That evening's happenings are fresh as though it was only yesterday. The more I play it in my mind again and again, the more I am convinced of an enigmatic feel to it. There I was with my luggage and Maaza in hand, trying to find a place to sit on platform no. 3. Thankfully, a passenger left the rectangular seating arrangement around a pillar I was nearing. I placed my travel bag on the dirty platform and sat closer to the male crowd. To my left was a girl in blue churidhar, talking on the cell oblivious to my presence. She turned a little when I placed the Maaza bottle beside her. Acting as if I wasn't interested in her, I dialed my friend's number, only to find it busy.
As always, Kanyakumari express had not left until five minutes past its departure time 9:45pm. It would be another 10-15min for Kurla express to arrive. So I started looking around. I saw a boy and a girl talking happily, their hands brushing each other. I wished. I wished I too had someone to care for, to shower my love and to be loved. I dialed again. Busy again. The blue-churidhar girl was still talking. I noticed a movement and felt indecisiveness to do it myself or inform her. I settled for the latter. I was building up courage to call her when her hand moved to her right sleeve. I thought she had found out herself. But her fingers stopped before reaching the target. I stood up, moved closer to her and called out - 'Excuse me miss, there's a big insect near your right slee.. shoulder...'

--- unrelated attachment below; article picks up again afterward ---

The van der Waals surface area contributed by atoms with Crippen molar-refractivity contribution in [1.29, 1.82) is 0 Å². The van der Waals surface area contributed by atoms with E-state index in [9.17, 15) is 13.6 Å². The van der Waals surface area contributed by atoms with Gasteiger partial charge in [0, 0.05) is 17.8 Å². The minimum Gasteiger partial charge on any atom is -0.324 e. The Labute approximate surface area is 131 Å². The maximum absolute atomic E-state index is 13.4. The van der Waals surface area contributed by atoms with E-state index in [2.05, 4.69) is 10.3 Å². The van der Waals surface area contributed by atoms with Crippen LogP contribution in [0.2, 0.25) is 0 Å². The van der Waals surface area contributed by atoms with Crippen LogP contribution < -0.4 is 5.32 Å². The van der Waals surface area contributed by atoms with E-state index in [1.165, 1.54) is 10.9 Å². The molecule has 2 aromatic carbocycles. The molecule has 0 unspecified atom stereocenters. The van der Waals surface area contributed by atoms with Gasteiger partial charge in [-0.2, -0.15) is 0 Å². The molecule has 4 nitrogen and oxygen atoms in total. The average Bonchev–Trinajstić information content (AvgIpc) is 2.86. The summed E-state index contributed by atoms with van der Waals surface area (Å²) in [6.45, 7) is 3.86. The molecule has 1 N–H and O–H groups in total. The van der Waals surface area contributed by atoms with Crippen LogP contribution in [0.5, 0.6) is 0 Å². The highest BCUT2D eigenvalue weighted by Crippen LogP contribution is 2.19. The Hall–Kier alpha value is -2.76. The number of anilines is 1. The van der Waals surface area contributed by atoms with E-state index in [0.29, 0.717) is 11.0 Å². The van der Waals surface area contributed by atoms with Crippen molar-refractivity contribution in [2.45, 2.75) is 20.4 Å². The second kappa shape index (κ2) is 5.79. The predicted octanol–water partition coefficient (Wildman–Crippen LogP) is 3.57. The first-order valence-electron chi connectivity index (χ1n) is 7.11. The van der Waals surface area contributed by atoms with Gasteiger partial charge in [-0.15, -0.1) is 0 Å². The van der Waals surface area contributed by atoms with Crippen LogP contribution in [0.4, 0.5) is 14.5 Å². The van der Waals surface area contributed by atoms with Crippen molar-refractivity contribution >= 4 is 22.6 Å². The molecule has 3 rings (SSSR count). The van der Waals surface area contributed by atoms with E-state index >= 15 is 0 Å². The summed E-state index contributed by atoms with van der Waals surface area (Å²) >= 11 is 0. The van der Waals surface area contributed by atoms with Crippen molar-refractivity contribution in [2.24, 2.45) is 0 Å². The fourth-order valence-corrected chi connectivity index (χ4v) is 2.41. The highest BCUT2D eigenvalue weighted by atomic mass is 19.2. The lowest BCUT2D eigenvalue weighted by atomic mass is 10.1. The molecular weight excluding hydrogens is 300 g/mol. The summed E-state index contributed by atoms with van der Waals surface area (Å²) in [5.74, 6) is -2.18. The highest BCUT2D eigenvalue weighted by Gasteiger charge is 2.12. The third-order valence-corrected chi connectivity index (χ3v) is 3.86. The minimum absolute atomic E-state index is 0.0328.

I pride in maintaining my daily-diary notes. For the past week, I keep visiting to the entry dated Friday, March 12 - 2010. It was an eventful night journey. So much so that perhaps it will be the longest account in my diary. And without actually intending, it took a story form.

Internship finally got over and I eagerly was looking to meet Sameer the next day. He had promised to take me to a nice location as well! Though my train was supposed to leave at 10:10pm, I reach the #3 platform by 9pm, not risking on the Bangalore traffic. I had loads of music on mobile and a book to read. But I couldn't have known that talking to Sameer would last more than an hour. Another train was already standing and stinking toilet smell irked my nostrils. I spray copiously from the scent bottle I always carry to be able to sit and talk in peace.

Though immersed in the conversation, I look around every now and then. Writing habit generates a desire - to observe anything interesting. I see a guy with IBM bag accompanied with a gal in black dress chattering away past me. I am sure they were more interested in accidentally hitting against the each-others fingers. Sameer & I laugh our heart out. So much so that I had to adjust my sleeves. And then suddenly, the guy sitting nearby speaks to me.